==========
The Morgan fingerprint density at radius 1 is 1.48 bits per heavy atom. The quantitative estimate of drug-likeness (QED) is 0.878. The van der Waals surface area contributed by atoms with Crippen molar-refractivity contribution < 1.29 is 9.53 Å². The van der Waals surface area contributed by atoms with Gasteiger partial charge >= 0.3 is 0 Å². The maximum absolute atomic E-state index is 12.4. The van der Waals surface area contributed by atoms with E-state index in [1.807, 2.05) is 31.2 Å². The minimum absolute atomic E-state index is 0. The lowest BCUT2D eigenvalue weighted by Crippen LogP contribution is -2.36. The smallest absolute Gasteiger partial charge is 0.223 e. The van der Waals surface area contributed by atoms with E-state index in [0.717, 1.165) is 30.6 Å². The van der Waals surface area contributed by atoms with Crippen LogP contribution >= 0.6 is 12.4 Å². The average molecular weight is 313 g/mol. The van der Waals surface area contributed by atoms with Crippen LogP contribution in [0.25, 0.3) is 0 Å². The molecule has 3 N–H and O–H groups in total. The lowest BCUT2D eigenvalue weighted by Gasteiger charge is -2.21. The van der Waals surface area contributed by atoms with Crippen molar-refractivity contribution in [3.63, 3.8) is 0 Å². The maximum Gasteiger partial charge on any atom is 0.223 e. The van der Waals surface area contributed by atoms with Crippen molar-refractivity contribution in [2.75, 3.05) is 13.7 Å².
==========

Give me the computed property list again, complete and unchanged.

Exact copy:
The Morgan fingerprint density at radius 1 is 1.48 bits per heavy atom. The quantitative estimate of drug-likeness (QED) is 0.878. The van der Waals surface area contributed by atoms with Crippen molar-refractivity contribution < 1.29 is 9.53 Å². The van der Waals surface area contributed by atoms with Gasteiger partial charge >= 0.3 is 0 Å². The maximum absolute atomic E-state index is 12.4. The van der Waals surface area contributed by atoms with E-state index in [1.807, 2.05) is 31.2 Å². The minimum absolute atomic E-state index is 0. The lowest BCUT2D eigenvalue weighted by Crippen LogP contribution is -2.36. The smallest absolute Gasteiger partial charge is 0.223 e. The van der Waals surface area contributed by atoms with E-state index in [0.717, 1.165) is 30.6 Å². The van der Waals surface area contributed by atoms with Crippen LogP contribution >= 0.6 is 12.4 Å². The average molecular weight is 313 g/mol. The van der Waals surface area contributed by atoms with Crippen LogP contribution in [0.25, 0.3) is 0 Å². The molecule has 3 N–H and O–H groups in total. The lowest BCUT2D eigenvalue weighted by Gasteiger charge is -2.21. The van der Waals surface area contributed by atoms with Crippen molar-refractivity contribution in [3.63, 3.8) is 0 Å². The maximum Gasteiger partial charge on any atom is 0.223 e. The van der Waals surface area contributed by atoms with Crippen molar-refractivity contribution in [2.75, 3.05) is 13.7 Å².